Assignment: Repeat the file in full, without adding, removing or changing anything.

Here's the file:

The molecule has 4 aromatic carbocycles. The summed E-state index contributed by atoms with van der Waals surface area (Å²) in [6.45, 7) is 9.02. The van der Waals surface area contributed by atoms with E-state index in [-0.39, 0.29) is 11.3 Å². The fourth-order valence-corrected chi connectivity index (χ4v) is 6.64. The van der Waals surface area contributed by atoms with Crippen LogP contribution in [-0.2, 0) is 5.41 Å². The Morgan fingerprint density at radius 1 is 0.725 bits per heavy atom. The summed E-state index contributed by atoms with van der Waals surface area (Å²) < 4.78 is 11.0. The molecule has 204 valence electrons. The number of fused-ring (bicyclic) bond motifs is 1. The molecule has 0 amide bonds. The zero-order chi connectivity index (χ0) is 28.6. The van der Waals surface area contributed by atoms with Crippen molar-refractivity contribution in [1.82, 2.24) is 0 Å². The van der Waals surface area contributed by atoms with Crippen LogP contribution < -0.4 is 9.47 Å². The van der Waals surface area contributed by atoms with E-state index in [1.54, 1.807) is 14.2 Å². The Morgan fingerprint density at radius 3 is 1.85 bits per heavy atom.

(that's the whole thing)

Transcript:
The molecule has 4 aromatic carbocycles. The summed E-state index contributed by atoms with van der Waals surface area (Å²) in [6.45, 7) is 9.02. The van der Waals surface area contributed by atoms with E-state index in [-0.39, 0.29) is 11.3 Å². The fourth-order valence-corrected chi connectivity index (χ4v) is 6.64. The van der Waals surface area contributed by atoms with Crippen LogP contribution in [-0.2, 0) is 5.41 Å². The Morgan fingerprint density at radius 1 is 0.725 bits per heavy atom. The summed E-state index contributed by atoms with van der Waals surface area (Å²) < 4.78 is 11.0. The molecule has 204 valence electrons. The number of fused-ring (bicyclic) bond motifs is 1. The molecule has 0 amide bonds. The zero-order chi connectivity index (χ0) is 28.6. The van der Waals surface area contributed by atoms with Crippen molar-refractivity contribution in [1.82, 2.24) is 0 Å². The van der Waals surface area contributed by atoms with Crippen LogP contribution < -0.4 is 9.47 Å². The van der Waals surface area contributed by atoms with E-state index in [1.54, 1.807) is 14.2 Å². The Morgan fingerprint density at radius 3 is 1.85 bits per heavy atom.